In December last year, following a series of delays, PlayStation Home launched - or the beta version did, anyway. At the Develop conference last week, platform director Peter Edward delivered a speech titled Home: First Term Report. In it he discussed how the last seven months have gone and the lessons Sony's learned.
Afterwards, Eurogamer sat down with Edward to quiz him further. Read on to find out when the beta phase will end, what he makes of Microsoft's trash-talking and why there's no virtual mace for female avatars who get gang-stalked. [You're not going to call him Petey E then? - Ed]
Eurogamer: In your Develop speech, you mentioned the "trials and tribulations" you experienced in the run-up to the launch of Home. Were there more of those than expected?
Peter Edward: I don't know that I had any expectations. To be honest, it was probably more complicated than we expected it to be. You don't realise the complexity of an undertaking of this nature until you start to get into it - then suddenly it dawns on you just what you're taking on.
That's why it took us a while to get Home out there. We wanted to make sure it was working and it was right and it was going to give people what they wanted. It's an evolving service so obviously it's going to update and get better over time, but we wanted to make sure what we put out there initially was at least something we were happy with.
Yes, it's been really difficult and there have been lots of pitfalls along the way. I don't think we knew what we were letting ourselves in for when we started. But then who does? That's what's exciting about our industry, most people don't know what they're taking on when they start something and they only find out halfway through.
Eurogamer: How long will the beta phase last for?
Peter Edward: Until we're ready to not call it a beta any more. We don't really get that fixated about it. Anyone who wants to access Home can, there are no barriers to entry, so in that respect it's not like there's anything holding users back.
We're still developing it, we're still working on it, we're still improving it. We'll remove the beta name when we're happy that it represents something that is not final, because it'll always be evolving, but at least represents a kind of final quality. We don't have a specific target for when that will be.
Eurogamer: So you don't have a list of certain criteria which need to be met before you can remove the beta label?
Peter Edward: No, not as such. We have more philosophical targets for when it should come out of beta.
Eurogamer: What did you think of the initial reception Home received?
Peter Edward: It was kind of what I expected. There was a lot of interest in it and there were a lot of people who were very sceptical about it, and I think a lot of people's opinions changed after they'd seen it. Some people thought it was way better than they thought it was going to be, some people thought it wasn't as good.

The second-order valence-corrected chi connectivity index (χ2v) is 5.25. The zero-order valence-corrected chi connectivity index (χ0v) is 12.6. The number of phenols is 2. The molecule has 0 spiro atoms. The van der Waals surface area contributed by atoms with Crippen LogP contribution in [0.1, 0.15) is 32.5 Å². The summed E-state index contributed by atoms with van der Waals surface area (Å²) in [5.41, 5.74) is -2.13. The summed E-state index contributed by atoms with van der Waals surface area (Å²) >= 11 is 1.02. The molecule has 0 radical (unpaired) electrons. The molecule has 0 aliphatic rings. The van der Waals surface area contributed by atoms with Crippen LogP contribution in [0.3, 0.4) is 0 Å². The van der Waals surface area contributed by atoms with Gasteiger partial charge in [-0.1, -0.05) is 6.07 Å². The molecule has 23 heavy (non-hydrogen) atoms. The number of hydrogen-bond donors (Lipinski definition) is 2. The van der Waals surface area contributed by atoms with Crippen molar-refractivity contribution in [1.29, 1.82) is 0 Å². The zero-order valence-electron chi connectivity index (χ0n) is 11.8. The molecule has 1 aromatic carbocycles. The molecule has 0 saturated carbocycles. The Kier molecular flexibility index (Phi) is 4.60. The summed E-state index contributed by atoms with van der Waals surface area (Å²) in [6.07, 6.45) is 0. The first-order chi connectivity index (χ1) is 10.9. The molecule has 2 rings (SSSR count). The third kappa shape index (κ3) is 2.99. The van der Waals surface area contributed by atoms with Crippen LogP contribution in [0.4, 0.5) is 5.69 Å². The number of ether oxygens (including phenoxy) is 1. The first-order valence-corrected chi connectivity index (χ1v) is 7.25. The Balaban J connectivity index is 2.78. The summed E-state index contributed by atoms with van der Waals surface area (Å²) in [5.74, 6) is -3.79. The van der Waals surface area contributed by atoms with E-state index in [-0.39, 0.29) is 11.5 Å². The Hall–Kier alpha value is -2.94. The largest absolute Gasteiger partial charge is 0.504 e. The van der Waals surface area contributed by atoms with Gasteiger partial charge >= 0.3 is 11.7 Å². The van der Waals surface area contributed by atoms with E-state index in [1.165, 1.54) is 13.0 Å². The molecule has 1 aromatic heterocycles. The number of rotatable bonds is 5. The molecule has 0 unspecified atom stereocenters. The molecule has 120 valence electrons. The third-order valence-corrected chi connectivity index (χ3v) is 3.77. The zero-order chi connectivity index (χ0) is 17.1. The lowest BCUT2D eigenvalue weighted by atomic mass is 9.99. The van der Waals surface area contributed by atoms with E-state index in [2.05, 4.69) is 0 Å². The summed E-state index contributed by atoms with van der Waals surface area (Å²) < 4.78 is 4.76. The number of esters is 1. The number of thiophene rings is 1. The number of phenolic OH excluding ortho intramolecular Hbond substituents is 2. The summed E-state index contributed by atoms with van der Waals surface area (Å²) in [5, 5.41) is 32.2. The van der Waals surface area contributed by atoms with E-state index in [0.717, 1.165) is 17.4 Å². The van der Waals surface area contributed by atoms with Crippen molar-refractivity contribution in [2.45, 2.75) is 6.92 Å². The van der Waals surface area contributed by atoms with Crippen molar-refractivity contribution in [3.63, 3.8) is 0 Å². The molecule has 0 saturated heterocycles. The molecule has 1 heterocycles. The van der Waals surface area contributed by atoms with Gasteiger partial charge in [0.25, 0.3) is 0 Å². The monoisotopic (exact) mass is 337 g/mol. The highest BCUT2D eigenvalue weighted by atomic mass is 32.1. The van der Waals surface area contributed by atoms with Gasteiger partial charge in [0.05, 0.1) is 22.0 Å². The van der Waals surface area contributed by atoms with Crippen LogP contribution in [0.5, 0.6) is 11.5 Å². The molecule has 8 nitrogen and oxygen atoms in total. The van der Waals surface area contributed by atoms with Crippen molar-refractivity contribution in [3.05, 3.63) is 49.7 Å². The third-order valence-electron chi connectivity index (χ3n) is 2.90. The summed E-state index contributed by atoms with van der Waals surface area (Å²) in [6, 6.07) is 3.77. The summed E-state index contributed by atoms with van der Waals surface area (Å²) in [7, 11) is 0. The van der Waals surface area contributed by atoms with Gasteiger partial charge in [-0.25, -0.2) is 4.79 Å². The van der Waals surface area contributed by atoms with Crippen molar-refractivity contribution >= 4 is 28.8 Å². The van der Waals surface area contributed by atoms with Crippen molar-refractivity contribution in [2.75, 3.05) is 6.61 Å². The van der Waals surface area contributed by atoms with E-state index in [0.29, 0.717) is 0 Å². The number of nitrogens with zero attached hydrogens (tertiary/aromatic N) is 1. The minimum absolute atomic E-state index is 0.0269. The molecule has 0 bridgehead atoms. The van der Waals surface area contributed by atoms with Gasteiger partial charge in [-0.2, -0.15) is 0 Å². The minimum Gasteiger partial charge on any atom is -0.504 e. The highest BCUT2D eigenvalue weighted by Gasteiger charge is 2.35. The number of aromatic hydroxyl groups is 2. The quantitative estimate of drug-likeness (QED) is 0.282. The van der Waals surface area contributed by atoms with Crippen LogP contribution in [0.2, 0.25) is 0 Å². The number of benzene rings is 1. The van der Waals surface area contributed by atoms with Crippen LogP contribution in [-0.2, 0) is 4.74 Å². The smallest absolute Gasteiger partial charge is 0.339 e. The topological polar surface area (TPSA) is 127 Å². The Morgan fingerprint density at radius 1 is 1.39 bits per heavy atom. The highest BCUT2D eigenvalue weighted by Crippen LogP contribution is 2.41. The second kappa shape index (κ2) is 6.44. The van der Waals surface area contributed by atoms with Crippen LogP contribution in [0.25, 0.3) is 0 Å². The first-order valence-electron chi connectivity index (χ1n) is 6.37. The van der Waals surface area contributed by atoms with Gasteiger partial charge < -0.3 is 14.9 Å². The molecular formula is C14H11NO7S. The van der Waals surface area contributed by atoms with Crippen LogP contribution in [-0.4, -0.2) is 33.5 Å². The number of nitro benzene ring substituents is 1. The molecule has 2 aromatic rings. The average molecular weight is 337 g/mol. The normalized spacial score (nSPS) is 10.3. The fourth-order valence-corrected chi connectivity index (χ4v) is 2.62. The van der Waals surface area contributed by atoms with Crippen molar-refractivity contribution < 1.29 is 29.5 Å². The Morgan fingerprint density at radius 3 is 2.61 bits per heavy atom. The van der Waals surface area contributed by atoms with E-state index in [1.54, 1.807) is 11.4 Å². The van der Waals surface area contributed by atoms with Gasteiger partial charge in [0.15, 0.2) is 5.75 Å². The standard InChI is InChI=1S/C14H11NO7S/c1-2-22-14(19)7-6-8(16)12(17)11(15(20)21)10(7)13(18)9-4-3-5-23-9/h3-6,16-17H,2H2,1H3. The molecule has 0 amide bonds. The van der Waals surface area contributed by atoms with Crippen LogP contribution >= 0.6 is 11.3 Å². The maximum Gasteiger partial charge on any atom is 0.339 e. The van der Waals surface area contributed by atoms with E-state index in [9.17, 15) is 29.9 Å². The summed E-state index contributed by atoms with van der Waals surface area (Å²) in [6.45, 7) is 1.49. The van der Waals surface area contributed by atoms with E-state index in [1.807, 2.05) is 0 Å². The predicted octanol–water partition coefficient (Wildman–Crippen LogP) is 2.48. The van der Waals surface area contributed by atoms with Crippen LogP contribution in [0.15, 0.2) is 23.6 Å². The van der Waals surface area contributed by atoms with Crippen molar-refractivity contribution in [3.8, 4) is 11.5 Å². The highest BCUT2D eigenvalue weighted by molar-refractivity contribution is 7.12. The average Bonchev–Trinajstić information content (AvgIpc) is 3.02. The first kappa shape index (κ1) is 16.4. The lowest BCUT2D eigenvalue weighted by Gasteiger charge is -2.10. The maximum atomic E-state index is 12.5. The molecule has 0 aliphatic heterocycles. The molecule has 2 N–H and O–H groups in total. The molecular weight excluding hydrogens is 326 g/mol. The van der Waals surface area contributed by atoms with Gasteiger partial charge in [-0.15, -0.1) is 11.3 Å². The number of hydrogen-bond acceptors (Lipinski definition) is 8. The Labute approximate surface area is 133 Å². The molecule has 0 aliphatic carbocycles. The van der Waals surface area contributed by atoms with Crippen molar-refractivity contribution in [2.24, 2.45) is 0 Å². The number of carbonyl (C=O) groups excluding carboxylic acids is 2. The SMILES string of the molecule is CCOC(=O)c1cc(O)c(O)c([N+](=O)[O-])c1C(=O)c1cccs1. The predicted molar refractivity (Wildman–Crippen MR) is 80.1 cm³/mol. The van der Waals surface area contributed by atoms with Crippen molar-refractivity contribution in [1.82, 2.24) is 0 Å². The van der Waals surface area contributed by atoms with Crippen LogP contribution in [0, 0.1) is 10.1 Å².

I like to think a lot of the sceptics have slowly come around. Even people like Kotaku, who are famously sceptical about most things, have been saying some quite positive things about us lately. People have recognised this is an evolving service and they've given it a chance.
Eurogamer: There were quite a few delays to the launch of Home. Why did you finally say, 'Right, this is the time'? Was it because you'd reached a state where you thought it was ready? Or did you think, 'We can't delay this yet again, it's gone on too long - we just have to shove it out and hope for the best?'
Peter Edward: We released it because we felt it was ready to be released. You can tweak things ad infinitum and you can always make something better. But it had got to the point where we thought it was good enough to put it out there so people could see it, and then continue to make improvements. It wasn't at the point where we thought it was perfect, obviously.
You don't want to tweak and hone something so much that when you give it to people, you can't incorporate any elements of the public's reaction to it. So we've been able to see how people use it and react to it and make some tweaks along the way. We felt it was time.
Eurogamer: Speaking of how people use it, I've found that if you've got a female avatar you tend to get surrounded by big groups of male avatars, which is, you know, a bit freaky and unnerving. Are you aware of that issue? Do you have any ideas for dealing with it, or do you think it isn't a problem which needs to be solved?
Peter Edward: Yes, I am aware of it. To a certain extent it's a function of the internet generally.
Eurogamer: It's full of mad stalking men?
Peter Edward: Well... There is a smaller percentage of women who get a lot of attention, regardless of what platform you're talking about. Home just brings that to life a bit more with the avatars.
I think it's calmed down a bit and will continue to do so as people realise having a woman in there is not such a big deal. And also when they realise that actually, a good percentage of women in there aren't actually women, as is standard with the internet.
Eurogamer: I actually am actually a woman, just for the record. You haven't thought of offering something like downloadable mace? Maybe you could shake the Sixaxis to spray it.
Peter Edward: The thing is with those sorts of things, unless you know for certain the person using it is really a woman, it's open to just as much abuse. We're very confident in our moderation ability and our process. If anybody is giving you grief there are a number of different ways in which you can get that person out of your face.
Rather than try to put measures in place to prevent people doing things, we want the community to establish acceptable levels of behaviour and almost police itself. There are a lot of people within Home who will push back against griefing and say it's unacceptable.